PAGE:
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6.1 Quake Jars Eastern Sierra : State's 4th Temblor in Two Weeks Damages Homes, Traps Campers

July 22, 1986|GEORGE RAMOS and KENNETH REICH | Times Staff Writers

BISHOP — An earthquake measuring 6.1 on the Richter scale hit the Eastern Sierra region at 7:42 a.m. Monday, knocking 53 mobile homes from their foundations in Chalfant Valley, shattering plate-glass windows in downtown Bishop and briefly trapping 300 campers at the Pleasant Valley Reservoir northwest of here.

Only two minor injuries were reported in California's fourth, and strongest, temblor in the past two weeks. Both injuries occurred in Chalfant Valley, a hamlet of 325 residents 11 miles north of Bishop.

A hillside gave way underneath the main access road into the Pleasant Valley campground seven miles outside Bishop, creating a 30-foot-deep hole and damaging a pickup truck without hurting its occupants. Later in the morning, after clearing away boulders, the authorities evacuated the campers by a secondary road.

Power Plants Knocked Out

Fissures, cracks and landslides were reported in other localities. A Sierra Club trail-construction party was briefly stranded by a rock slide that blocked an access road near Pine Lake, 20 miles west of Bishop.

The chief engineer for the Los Angeles Department of Water and Power in the Owens Valley, Duane Buchholz, said three of the agency's power plants, producing a total of 110 megawatts of electricity, were knocked out of service in the Owens River gorge between Bishop and Mammoth Lakes. There was no interruption of power in Los Angeles from the damage.

Seismologists said the quake was on the Owens Valley Fault and was followed by numerous aftershocks, including a 5.2 and a 5.1. The epicenter was 15 miles north of Bishop, between the communities of Chalfant Valley and Hammil Valley, in the same vicinity rattled by a 5.5 temblor Sunday. There had been a number of quakes in the area since July 3, including three magnitude 3 quakes Friday.

Monday's quake was felt over most of California, and in Nevada and Utah as well. Reports of swaying buildings came from as far north as Chico, as far south as Los Angeles and as far east as Salt Lake City. The U.S. Geological Survey in Menlo Park, Calif., said the quake was only about four miles below the earth's surface, which is why it was felt over such a widespread area.

Caltech measured the quake at 6.2 on the Richter scale; the University of California, Berkeley, at 6.1, and the National Earthquake Information Center in Golden, Colo., at 6.0. Such variances are not uncommon when earthquakes are measured from different points and distances.

Seismologists said the Chalfant Valley quake was apparently unrelated to a 5.9 temblor centered near Palm Springs on July 8 and a 5.3 quake off the coast near Oceanside on July 13. A 4.0 aftershock of the Oceanside quake was registered Monday morning, hours after the quake near Bishop.

Altogether, this month has seen the most destructive seismic activity in the state since the May 2, 1983, earthquake that caused widespread damage in Coalinga in the San Joaquin Valley.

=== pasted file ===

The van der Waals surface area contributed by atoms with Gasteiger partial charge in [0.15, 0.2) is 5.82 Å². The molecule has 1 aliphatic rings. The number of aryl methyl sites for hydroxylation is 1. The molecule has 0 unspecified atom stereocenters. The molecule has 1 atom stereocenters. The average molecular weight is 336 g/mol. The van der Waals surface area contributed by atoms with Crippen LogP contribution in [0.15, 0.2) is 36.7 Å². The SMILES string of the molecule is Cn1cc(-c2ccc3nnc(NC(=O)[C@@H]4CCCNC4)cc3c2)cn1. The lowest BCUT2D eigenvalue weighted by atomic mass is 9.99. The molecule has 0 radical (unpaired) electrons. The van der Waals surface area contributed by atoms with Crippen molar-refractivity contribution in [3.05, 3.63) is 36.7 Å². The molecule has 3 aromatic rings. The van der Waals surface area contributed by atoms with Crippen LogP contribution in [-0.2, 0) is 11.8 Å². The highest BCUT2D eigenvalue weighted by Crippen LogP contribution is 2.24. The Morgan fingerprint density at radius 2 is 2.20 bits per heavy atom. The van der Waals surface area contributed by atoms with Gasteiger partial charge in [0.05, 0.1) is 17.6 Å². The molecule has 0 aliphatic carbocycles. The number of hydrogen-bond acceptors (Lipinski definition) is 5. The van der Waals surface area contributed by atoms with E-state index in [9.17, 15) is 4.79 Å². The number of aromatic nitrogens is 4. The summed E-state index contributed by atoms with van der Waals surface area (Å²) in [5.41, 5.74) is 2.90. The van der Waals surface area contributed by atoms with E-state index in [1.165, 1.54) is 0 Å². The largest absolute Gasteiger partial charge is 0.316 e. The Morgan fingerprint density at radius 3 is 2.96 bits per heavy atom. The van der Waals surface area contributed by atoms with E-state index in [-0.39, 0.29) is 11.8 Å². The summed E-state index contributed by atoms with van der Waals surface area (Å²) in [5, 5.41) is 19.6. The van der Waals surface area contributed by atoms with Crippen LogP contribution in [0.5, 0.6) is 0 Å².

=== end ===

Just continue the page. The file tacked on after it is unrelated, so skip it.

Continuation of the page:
The Coalinga quake was a 6.7-magnitude temblor. Each increase of one number on the Richter scale represents a tenfold increase in ground motion.

Although there was no immediate estimate of total damage Monday, the worst destruction was in Chalfant Valley, where, in addition to the 53 mobile homes knocked off their foundations, at least two homes were reported destroyed and almost all of the 145 structures in the community were damaged to some degree.

The town's water supply was disrupted when some pipes burst, and authorities warned residents not to drink the water until silt tests were made. With sewer lines broken, portable latrines were installed.

Victor Benchetler, a building supplier in Chalfant Valley, said he and his wife, Kathy, were asleep when "all of a sudden the whole house felt like it was going to fall down. . . . We ran into the baby's room and grabbed him. Pictures, everything, were falling off the wall. Two console TVs fell over. . . . A chandelier broke off. . . . I've been in rolling quakes, but this was more shaking side to side rather than rolling."

Two Injuries Reported

Kathy Benchetler suffered a few minor cuts, and Dana Sensibaugh, operator of the Chalfant Valley Mercantile store, was struck by falling debris and slightly hurt. They were the only injuries reported in the quake.

Shirley Burnett said she had to claw her way out of her mobile home with a hammer, after the walls collapsed and the structure fell two feet from its foundations, blocking both doors.

Burnett said she was cleaning up the damage in her home from the previous day's quake, when the bigger one hit. She said her first thought was, "Oh my God, there's going to be another mess in my house." A moment later, her only thought was leaving.

"At first, it was a kind of a slow rolling and suddenly it hit hard, and then I said to myself, 'Man, I just better get out of here,' " she said.

Burnett's home appeared to be a total loss.

Becky Manross returned home from her job in Bishop to find a six-foot-deep hole where her previously level front yard had been.

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